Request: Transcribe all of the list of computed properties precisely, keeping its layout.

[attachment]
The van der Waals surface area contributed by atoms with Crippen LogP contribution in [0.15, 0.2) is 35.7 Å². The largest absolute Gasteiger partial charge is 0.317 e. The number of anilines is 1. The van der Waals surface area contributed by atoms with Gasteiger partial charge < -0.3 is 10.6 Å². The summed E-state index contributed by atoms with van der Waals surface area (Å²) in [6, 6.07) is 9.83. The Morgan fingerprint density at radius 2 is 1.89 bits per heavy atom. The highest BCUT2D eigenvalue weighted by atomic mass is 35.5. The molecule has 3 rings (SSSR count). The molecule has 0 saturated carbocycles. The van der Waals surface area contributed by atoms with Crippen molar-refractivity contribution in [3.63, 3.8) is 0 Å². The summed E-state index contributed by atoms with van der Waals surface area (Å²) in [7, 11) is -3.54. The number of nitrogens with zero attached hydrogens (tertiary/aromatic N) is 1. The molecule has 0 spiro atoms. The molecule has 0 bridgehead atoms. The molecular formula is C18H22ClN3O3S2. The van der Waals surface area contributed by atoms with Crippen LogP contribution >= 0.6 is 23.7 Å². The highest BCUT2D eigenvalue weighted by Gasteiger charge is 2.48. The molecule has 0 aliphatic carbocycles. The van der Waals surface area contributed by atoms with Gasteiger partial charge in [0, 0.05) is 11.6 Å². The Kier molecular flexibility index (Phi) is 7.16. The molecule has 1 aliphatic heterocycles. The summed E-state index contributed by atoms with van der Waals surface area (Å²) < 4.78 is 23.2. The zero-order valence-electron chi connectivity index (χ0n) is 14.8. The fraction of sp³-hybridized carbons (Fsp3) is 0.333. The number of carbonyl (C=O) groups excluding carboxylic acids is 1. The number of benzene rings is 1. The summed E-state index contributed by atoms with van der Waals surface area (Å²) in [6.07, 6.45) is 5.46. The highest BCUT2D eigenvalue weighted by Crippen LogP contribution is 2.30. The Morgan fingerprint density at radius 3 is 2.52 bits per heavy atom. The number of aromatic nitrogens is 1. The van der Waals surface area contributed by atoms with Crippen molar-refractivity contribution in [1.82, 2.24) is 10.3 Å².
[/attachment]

The van der Waals surface area contributed by atoms with Crippen LogP contribution in [0.15, 0.2) is 35.7 Å². The largest absolute Gasteiger partial charge is 0.317 e. The number of anilines is 1. The van der Waals surface area contributed by atoms with Gasteiger partial charge < -0.3 is 10.6 Å². The summed E-state index contributed by atoms with van der Waals surface area (Å²) in [6, 6.07) is 9.83. The Morgan fingerprint density at radius 2 is 1.89 bits per heavy atom. The highest BCUT2D eigenvalue weighted by atomic mass is 35.5. The molecule has 3 rings (SSSR count). The molecule has 0 saturated carbocycles. The van der Waals surface area contributed by atoms with Crippen molar-refractivity contribution in [3.63, 3.8) is 0 Å². The summed E-state index contributed by atoms with van der Waals surface area (Å²) in [7, 11) is -3.54. The number of nitrogens with zero attached hydrogens (tertiary/aromatic N) is 1. The molecule has 0 spiro atoms. The molecule has 0 bridgehead atoms. The molecular formula is C18H22ClN3O3S2. The van der Waals surface area contributed by atoms with Crippen LogP contribution >= 0.6 is 23.7 Å². The highest BCUT2D eigenvalue weighted by Gasteiger charge is 2.48. The molecule has 0 aliphatic carbocycles. The van der Waals surface area contributed by atoms with Gasteiger partial charge in [0, 0.05) is 11.6 Å². The Kier molecular flexibility index (Phi) is 7.16. The molecule has 1 aliphatic heterocycles. The summed E-state index contributed by atoms with van der Waals surface area (Å²) < 4.78 is 23.2. The zero-order valence-electron chi connectivity index (χ0n) is 14.8. The fraction of sp³-hybridized carbons (Fsp3) is 0.333. The number of carbonyl (C=O) groups excluding carboxylic acids is 1. The number of benzene rings is 1. The summed E-state index contributed by atoms with van der Waals surface area (Å²) in [6.07, 6.45) is 5.46. The highest BCUT2D eigenvalue weighted by Crippen LogP contribution is 2.30. The Morgan fingerprint density at radius 3 is 2.52 bits per heavy atom. The number of aromatic nitrogens is 1. The van der Waals surface area contributed by atoms with Crippen molar-refractivity contribution in [1.82, 2.24) is 10.3 Å².